Law enforcement officers and the unenforceable gun control laws being passed across the country

by Jim Shepherd

What does a law-enforcement officer do when the elected officials pass legislation that he knows is simply unenforceable? That's a quandry facing law officers in many parts of the country as feel-good but do-nothing anti-gun legislation continues to pass through state legislatures.

There have been several sheriffs speak out and say-clearly- they're not going to try and enforce unenforceable laws. The latest is Weld County, Colorado sheriff John Cooke. He's gone on record say he won't enforce the expanded firearms backgound checks the Colorado legislature passed last week-even if it is signed into law (as is expected) by Governor John Hickenlooper. Cooke said the same thing about the 15-round limit on magazines the legislature has also passed.

His reasoning is simple: the laws are unenforceable and, simply stated, "give a false sense of security." As he told the Colorado media "They're (the laws) feel-good, knee-jerk reactions that are unenforceable. Criminals are still going to get guns."

Language in the Colorado magazine ban calls for a ban on all magazines that can be altered. If there's a magazine that can't be modified, I've yet to see it. Ergo, all magazines could be banned under the Colorado law.

That's one of the areas where it seems legislators are so busy to do something that they're doing something they didn't intend: spending taxpayer dollars to defend -and eventually amend- bad legislation that is shakily drawn and only considered to see how it plays to their loyal constituencies and the media.

Over the weekend, I was asked a very good question about law enforcement opposition to these types of over-reaching legislation: why is it that sheriffs are speaking out, but we're not seeing many police chiefs in those areas oppose these new laws?

That's one I can answer with reasonable certainty. Sheriffs are elected officials, serving at the will of the people (the electorate). Chiefs of police are appointed to their jobs, serving at the whim of the current party in charge of their respective city halls.

That's not to say the chiefs in Chicago or Washington, DC oppose their cities' anti-gun positions, they obviously do. And they've been paraded out whenever their bosses have a photo-op where they'd be appropriate. As appointees, there's precious little career-security in telling emperors they're jaybird naked.

So it's up to the citizens in those areas to make a difference. At this point, it seems the residents of Chicago and Washington, DC are stuck with what they've elected.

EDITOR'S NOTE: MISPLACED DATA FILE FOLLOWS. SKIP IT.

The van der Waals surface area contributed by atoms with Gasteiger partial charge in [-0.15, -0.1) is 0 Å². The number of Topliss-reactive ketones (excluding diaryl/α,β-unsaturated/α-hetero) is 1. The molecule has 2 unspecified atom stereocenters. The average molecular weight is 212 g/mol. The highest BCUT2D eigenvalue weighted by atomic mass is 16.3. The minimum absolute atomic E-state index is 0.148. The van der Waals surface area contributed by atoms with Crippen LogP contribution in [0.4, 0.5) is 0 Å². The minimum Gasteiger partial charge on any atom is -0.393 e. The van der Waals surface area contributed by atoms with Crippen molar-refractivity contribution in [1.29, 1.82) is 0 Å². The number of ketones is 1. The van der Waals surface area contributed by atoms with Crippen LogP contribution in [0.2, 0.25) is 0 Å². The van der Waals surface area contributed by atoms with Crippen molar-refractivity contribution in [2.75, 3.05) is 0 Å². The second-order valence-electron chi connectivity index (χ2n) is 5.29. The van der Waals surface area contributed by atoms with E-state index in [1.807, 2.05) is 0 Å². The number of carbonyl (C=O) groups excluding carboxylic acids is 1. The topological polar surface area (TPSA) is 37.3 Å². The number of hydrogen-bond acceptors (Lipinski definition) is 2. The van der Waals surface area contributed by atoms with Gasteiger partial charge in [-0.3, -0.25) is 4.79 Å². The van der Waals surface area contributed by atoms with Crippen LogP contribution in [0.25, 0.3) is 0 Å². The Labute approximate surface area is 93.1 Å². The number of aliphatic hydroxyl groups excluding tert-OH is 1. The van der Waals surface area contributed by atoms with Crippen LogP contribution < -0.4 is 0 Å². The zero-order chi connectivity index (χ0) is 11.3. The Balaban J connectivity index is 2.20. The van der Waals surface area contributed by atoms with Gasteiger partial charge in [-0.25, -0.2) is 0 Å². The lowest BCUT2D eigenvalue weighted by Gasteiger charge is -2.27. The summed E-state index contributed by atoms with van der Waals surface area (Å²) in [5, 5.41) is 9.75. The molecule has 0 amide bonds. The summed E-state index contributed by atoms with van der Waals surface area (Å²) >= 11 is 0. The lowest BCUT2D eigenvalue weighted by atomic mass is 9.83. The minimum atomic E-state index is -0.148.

Fortunately, businessmen in those areas with anti-gun owner laws under consideration aren't hesitating to vote with their feet. As we've reported, Magpul has told Colorado legislators in no uncertain terms that Gov. Hickenlooper's signatures on those bills will start the migration process out of the state. Magpul's larger suppliers have promised the same consequence, but politicians have essentially told their constituents their jobs aren't as important as these pieces of feel-good legislation.

Our colleague Michael Bane is a Colorado resident, and he's fought long and hard against ridiculous rulings there. His ongoing battles with officials who invented reasons to close shooting ranges on public land are legendary, but he's taken an even harder line this time with his home state.

Bane, and other producers from the Outdoor Channel, have said they're no longer going to do TV show production in Colorado. For Michael, that means having to move to shooting facilities in New Mexico and rescheduling show elements that would have featured Colorado.

The impact isn't the same as Magpul's moving hundreds of jobs, but symbolism aside, there is still an economic impact. Although he made his intent to move production elsewhere very clear prior to members of the Colorado legislature prior to passage of these two laws, he was, like Magpul, ignored.

Watching this fight from the sidelines is no longer an option. It's going to take shoe leather to stop these ill-disguised campaigns to outlaw firearms in the United States. That's because politicians have successfully demonized organizations that represent gun owners.

This time, it's going to take gun owners' participation. As the lobbying efforts to stop this kind of legislation seems to be working in Washington, it has continued to fall short on the state levels. This is no longer a fight we can win using an "institutional" approach. It's going to take people telling their elected representatives there will be a high price to pay for passing legislation designed to do nothing more than criminalize the law-abiding citizens who choose to own firearms.

If there's no penalty, there's no reason to expect them to do otherwise.

Republished from The Outdoor Wire.

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